Moreover, the choice of model determines which aspects of structure building we are comparing across domains. What should be considered in this case is not which model is better in itself, but which model is better for a certain purpose. For instance, fully symbolic models from the CH provide a useful perspective for the comparison of different theoretical approaches and predictions concerning properties of sets of sequences, but at the same time, they might not necessarily tell us much about the cognitive mechanisms that underlie learning, processing or generating such sets of sequences. This means that even if we can show that animal song and human language are of a different complexity class in the CH, we cannot automatically assume that there is a qualitative difference in the cognitive capacities of humans and non-human animals, as demonstrated by the relatively simple neural network architectures that can predict sequences of different complexity in the CH.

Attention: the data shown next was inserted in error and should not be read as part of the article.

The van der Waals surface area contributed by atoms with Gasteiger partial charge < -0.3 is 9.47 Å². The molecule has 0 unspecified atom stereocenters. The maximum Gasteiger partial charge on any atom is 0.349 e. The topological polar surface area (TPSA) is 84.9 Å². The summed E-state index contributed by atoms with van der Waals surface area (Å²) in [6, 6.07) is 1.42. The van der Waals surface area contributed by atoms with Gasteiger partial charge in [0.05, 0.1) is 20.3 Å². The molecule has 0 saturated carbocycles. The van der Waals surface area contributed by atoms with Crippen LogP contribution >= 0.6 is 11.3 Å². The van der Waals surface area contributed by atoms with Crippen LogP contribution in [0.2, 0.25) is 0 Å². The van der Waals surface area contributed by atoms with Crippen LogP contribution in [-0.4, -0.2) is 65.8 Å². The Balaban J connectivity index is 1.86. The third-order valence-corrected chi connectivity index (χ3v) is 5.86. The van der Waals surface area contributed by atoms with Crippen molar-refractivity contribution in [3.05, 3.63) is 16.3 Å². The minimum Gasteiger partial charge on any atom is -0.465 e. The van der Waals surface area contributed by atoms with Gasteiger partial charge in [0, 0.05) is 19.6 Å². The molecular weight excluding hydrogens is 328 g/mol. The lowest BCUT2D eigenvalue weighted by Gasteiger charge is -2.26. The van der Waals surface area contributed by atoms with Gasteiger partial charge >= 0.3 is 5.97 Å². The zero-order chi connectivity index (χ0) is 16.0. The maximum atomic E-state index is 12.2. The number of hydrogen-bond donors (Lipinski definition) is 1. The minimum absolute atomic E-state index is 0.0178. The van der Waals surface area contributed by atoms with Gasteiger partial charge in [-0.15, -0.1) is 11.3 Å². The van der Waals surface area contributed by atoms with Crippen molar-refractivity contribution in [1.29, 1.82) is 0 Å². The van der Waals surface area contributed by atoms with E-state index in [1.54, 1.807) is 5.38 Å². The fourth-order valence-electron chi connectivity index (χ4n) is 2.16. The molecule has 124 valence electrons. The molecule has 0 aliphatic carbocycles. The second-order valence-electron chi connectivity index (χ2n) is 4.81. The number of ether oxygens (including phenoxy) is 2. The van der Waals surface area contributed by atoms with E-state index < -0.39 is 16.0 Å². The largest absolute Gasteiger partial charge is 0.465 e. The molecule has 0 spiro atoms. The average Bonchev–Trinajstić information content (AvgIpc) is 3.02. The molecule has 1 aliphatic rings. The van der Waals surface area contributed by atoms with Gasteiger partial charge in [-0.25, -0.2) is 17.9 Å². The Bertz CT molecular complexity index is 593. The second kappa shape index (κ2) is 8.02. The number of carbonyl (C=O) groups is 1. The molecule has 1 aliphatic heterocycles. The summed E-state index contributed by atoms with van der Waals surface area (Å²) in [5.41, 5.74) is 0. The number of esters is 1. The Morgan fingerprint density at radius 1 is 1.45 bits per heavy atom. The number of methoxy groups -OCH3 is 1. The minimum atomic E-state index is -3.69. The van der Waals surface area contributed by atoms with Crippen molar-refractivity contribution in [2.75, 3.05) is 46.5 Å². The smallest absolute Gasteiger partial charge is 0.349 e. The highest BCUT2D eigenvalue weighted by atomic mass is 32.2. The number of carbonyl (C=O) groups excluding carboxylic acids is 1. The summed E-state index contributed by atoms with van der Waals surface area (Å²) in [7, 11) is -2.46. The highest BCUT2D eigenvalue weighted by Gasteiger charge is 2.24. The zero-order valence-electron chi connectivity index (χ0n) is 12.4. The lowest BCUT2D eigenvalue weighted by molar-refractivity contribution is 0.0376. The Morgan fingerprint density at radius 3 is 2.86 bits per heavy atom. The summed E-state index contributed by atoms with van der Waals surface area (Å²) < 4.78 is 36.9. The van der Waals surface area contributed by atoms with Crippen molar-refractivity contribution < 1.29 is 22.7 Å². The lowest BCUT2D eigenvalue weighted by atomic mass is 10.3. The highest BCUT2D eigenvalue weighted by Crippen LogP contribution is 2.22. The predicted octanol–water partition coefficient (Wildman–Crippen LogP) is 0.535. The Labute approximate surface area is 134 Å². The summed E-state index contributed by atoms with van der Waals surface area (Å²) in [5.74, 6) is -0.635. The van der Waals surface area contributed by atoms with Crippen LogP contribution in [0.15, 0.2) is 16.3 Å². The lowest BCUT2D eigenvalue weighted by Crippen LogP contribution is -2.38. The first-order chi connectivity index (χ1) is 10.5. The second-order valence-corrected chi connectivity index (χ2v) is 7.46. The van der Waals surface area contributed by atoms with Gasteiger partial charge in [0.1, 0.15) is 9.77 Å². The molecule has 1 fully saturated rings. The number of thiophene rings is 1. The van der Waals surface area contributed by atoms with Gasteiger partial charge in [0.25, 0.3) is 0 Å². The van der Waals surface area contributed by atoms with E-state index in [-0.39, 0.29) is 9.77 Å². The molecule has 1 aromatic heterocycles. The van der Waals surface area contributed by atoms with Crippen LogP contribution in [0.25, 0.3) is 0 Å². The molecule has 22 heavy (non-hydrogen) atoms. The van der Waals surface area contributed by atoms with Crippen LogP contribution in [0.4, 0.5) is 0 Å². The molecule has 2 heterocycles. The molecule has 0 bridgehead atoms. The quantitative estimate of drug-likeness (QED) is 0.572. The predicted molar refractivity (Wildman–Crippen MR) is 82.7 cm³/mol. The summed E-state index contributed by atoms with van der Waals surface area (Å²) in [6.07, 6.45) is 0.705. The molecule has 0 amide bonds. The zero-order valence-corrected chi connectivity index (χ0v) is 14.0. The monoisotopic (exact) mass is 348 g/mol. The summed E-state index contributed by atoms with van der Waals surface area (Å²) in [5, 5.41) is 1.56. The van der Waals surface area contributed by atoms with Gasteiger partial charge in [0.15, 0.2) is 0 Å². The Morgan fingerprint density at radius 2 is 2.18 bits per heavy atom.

11 Acknowledgements

This chapter is a thoroughly revised version of Rohrmeier et al. 2015. We thank the reviewers and editors who offered advice and comments on the different versions of the manuscript. Special thanks go to the late Remko Scha, whose skepticism and encouragement have indirectly had much influence on our discussion of the cognitive relevance of the Chomsky hierarchy.